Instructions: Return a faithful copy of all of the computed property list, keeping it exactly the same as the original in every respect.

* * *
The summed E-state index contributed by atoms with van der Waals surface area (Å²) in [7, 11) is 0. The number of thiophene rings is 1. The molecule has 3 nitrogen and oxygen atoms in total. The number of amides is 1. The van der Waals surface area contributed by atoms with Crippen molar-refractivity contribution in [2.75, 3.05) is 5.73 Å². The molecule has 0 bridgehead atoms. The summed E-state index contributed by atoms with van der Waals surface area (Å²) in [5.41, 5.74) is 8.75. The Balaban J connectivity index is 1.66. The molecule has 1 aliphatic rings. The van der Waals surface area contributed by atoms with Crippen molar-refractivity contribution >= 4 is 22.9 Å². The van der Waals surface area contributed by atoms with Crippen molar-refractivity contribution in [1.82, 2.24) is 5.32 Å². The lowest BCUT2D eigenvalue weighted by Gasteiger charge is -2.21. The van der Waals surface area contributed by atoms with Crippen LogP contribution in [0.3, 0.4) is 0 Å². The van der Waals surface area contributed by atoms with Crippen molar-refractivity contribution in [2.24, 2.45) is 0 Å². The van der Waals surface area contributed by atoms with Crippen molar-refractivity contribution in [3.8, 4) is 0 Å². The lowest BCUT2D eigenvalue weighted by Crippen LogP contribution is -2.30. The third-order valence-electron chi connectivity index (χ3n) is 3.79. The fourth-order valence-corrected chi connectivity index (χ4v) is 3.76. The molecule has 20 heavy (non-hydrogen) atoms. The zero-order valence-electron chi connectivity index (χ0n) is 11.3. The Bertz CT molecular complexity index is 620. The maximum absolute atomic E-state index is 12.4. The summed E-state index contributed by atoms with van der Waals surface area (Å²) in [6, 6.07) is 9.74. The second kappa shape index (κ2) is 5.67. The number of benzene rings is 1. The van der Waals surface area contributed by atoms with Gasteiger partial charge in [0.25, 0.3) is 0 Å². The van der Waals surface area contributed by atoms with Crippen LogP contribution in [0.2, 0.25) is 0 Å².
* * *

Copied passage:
The summed E-state index contributed by atoms with van der Waals surface area (Å²) in [7, 11) is 0. The number of thiophene rings is 1. The molecule has 3 nitrogen and oxygen atoms in total. The number of amides is 1. The van der Waals surface area contributed by atoms with Crippen molar-refractivity contribution in [2.75, 3.05) is 5.73 Å². The molecule has 0 bridgehead atoms. The summed E-state index contributed by atoms with van der Waals surface area (Å²) in [5.41, 5.74) is 8.75. The Balaban J connectivity index is 1.66. The molecule has 1 aliphatic rings. The van der Waals surface area contributed by atoms with Crippen molar-refractivity contribution >= 4 is 22.9 Å². The van der Waals surface area contributed by atoms with Crippen molar-refractivity contribution in [1.82, 2.24) is 5.32 Å². The lowest BCUT2D eigenvalue weighted by Gasteiger charge is -2.21. The van der Waals surface area contributed by atoms with Crippen LogP contribution in [0.3, 0.4) is 0 Å². The van der Waals surface area contributed by atoms with Crippen molar-refractivity contribution in [2.24, 2.45) is 0 Å². The van der Waals surface area contributed by atoms with Crippen molar-refractivity contribution in [3.8, 4) is 0 Å². The lowest BCUT2D eigenvalue weighted by Crippen LogP contribution is -2.30. The third-order valence-electron chi connectivity index (χ3n) is 3.79. The fourth-order valence-corrected chi connectivity index (χ4v) is 3.76. The molecule has 20 heavy (non-hydrogen) atoms. The zero-order valence-electron chi connectivity index (χ0n) is 11.3. The Bertz CT molecular complexity index is 620. The maximum absolute atomic E-state index is 12.4. The summed E-state index contributed by atoms with van der Waals surface area (Å²) in [6, 6.07) is 9.74. The second kappa shape index (κ2) is 5.67. The number of benzene rings is 1. The van der Waals surface area contributed by atoms with Gasteiger partial charge in [0.25, 0.3) is 0 Å². The van der Waals surface area contributed by atoms with Crippen LogP contribution in [0.2, 0.25) is 0 Å².